On March 16th my favorite program, The Good Wife, ran an episode addressing how Alicia Florrick opted back in to the practice of law. Whether you are a man or a woman, opting back in has its own set of obstacles. Alicia’s character in this episode provided great information for the rezoomer. I decided to boil the 60-minute program down to 3 ‘Opting Back In’ takeaways for my readers. The possibility of sex in law school, its lasting attraction and the kismet of meeting again in an elevator are left out of my suggestions; I hope you don’t mind. They make for good TV, however, in the real rezooming world the following 3 suggestions ring the truest. These practical tips will help everyone who is choosing (or being forced) to opt back in to the law make their journey smoother.
Recognize that you are going to feel every one of those years away from the law. Embrace it and move on; do not feel entitled.
According to Alicia as you reenter the legal world you should recognize you are in catch up mode. What you did before in the law, or not, means very little now. Yet, if you have had a significant break from the law, as Alicia and I did, it may be relevant to how you will practice law now. I know when I rezoomed my practice in 2008, I thought I was the same person who had left the law 13 years earlier. Boy was I ever wrong! Recognize and embrace your new person and passion.
Alicia pointed out that it may be a blessing to be a woman when opting back in. Most people don’t ask why you opted out. It is tacitly understood, children. They will also tacitly decide why you are opting back in, divorce, death or job loss. For men it is a bit stickier. Where have you been and why did you leave the practice of law? Decide the authentic answer you will consistently use, anything else will come back to haunt you.
Connect with the attorneys you were friends with during school or when you practiced. They will remember how smart you are and know your value. Connect with current colleagues you have worked alongside in your absence.
The second piece of great advice Alicia Florrick and I give is to reconnect with people you had meaningful relationships with in the law. In Alicia’s case it was running into Will Gardner, an old law school buddy, as she was riding in an elevator. When the job she thought she had didn’t materialize she called Will and asked for help. At this point, of course, Hollywood takes over and the sex, lies and videotape appear. In the real world past connections should be approached for advice and counsel, not harassed for a position. You will get more information by listening to what they have to say than talking about yourself.
Stigmas are difficult to overcome, especially when re-entering the law. This is why reconnecting is so important. Even if you haven’t seen a friend from law school for years, reach out to them. Facebook and LinkedIn make this easier and more socially acceptable than ever before. You should also reach out to the parents of those kids who are/were in your child’s class or played on the same team. They may not be able to offer you a job but they know your name and by virtue of this authentic conversation you can expanded your networking field.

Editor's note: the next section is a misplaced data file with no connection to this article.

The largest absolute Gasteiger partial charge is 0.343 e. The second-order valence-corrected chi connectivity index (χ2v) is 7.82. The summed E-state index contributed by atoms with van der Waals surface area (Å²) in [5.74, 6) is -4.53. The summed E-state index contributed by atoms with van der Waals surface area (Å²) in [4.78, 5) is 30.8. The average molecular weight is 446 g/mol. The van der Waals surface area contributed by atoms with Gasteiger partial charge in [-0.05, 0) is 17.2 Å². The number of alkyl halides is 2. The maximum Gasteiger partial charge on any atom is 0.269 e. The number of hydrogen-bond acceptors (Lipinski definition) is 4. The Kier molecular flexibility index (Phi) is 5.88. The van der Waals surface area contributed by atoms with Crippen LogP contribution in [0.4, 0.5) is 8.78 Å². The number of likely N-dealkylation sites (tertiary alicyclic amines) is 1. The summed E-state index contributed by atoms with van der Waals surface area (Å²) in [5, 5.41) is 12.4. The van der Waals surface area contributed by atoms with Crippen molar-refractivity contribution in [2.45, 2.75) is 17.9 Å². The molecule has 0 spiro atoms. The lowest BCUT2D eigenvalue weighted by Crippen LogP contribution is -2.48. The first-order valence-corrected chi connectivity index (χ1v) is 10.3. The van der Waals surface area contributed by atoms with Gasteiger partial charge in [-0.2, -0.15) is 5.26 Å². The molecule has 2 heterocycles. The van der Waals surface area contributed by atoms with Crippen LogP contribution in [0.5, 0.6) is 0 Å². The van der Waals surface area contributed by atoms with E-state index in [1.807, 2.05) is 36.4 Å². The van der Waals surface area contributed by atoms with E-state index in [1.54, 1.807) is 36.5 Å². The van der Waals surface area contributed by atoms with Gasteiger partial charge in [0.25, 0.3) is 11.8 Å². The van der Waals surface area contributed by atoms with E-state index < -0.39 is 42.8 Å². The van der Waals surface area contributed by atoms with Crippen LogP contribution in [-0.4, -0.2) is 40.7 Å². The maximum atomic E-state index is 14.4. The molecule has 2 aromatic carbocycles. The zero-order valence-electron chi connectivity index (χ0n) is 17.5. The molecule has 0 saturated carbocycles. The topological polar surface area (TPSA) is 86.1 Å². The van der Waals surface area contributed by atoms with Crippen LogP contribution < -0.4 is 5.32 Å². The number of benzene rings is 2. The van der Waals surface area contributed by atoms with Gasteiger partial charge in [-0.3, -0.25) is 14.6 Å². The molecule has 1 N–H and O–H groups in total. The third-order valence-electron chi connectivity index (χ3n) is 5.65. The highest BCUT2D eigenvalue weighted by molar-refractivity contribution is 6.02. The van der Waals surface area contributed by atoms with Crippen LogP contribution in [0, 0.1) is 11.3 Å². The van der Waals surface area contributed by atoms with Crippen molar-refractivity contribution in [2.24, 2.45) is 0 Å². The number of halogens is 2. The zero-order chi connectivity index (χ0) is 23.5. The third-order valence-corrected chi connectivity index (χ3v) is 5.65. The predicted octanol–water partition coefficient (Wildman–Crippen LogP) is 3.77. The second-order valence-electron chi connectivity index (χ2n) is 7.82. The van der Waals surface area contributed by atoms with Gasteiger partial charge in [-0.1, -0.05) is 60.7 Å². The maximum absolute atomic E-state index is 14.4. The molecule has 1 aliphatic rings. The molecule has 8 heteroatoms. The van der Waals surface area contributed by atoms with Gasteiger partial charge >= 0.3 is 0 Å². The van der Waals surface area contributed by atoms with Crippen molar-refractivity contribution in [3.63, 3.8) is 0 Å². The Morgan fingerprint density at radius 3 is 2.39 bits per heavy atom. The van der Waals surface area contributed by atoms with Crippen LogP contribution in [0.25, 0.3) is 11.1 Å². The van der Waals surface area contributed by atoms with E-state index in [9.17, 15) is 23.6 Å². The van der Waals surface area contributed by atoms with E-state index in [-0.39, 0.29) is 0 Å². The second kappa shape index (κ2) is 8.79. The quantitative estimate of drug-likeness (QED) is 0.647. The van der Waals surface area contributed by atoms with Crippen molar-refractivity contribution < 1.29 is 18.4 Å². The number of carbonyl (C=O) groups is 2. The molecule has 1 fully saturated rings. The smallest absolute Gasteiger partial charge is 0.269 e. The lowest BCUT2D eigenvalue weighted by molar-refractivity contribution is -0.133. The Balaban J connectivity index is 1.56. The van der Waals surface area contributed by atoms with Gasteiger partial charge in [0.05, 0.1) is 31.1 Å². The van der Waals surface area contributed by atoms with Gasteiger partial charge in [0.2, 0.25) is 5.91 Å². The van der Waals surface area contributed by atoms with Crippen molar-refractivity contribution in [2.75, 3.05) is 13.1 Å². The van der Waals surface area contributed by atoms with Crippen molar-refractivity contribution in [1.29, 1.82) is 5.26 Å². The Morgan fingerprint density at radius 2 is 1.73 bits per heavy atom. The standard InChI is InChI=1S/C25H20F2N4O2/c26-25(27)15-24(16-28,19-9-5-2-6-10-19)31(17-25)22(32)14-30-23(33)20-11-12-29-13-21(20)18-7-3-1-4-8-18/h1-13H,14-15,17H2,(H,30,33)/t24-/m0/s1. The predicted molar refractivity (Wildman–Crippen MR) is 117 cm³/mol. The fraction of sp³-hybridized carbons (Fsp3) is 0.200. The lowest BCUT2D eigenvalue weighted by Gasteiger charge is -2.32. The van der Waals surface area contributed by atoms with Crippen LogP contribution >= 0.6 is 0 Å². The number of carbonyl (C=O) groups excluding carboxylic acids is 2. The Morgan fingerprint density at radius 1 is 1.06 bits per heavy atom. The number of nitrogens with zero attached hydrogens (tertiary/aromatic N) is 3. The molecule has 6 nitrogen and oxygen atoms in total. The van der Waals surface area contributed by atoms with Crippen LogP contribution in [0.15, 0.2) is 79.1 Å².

Do not submarine your chances by bringing up what you don’t know and what you haven’t experienced.
Finally, keep your mouth closed. If, like Alicia, all that comes out is why you are not up to speed to work in today’s legal world, be quiet, smile and nod. Don’t spend time highlighting your faults; focus on the new experiences you will bring to the firm organization from outside the law which will provide strength to your new position. Take the tip Will Gardner gave Alicia Florrick, “Don’t try and talk me out of hiring you!”
Opting back in is not easy. It was disappointing toward the end of The Good Wife program when both Alicia and Cary said they wouldn’t hire ‘an Alicia’ now if she came to their firm looking for a job. A sad commentary by people who saw first hand the benefit of taking a chance on a rezooming attorney. I went back into the practice of law with training wheels. I completed the New Directions program at Pace University Law School for re-entering lawyers. It was the safest way I knew to jumpstart the rezooming of my legal career while creating a current network of colleagues. I learned at New Directions the same sage advice Cary Agos gave Alicia while she was writing her ABA Keynote speech about how and why she opted back in. Cary, her new law firm partner, former colleague and nemesis told her to tell the audience her story. “They want to hear your story with all the warts and pimples.”
This continues to be good advice for all of us opting back in. Look at what you did in the law before you left, what you’ve done since, and have people appreciate what you now bring to the table. It may cause a firm to take a second look at you because of your recent experience, not in spite of it.
This Good Wife’s story line had so many important kernels of truth about opting back in; I hope you’ve stayed with me as I outlined the three main opt back in pointers. Alicia connected with someone she knew from law school who was willing to give her a chance and go to bat for her. This friend did not allow her to talk him out of hiring her, even though she tried very hard to sabotage his offer. Then she worked very hard once the opportunity materialized, and so will you.
Now get out there and Opt Back In.
All opinions, advice, and experiences of guest bloggers/columnists are those of the author and do not necessarily reflect the opinions, practices or experiences of Solo Practice University®.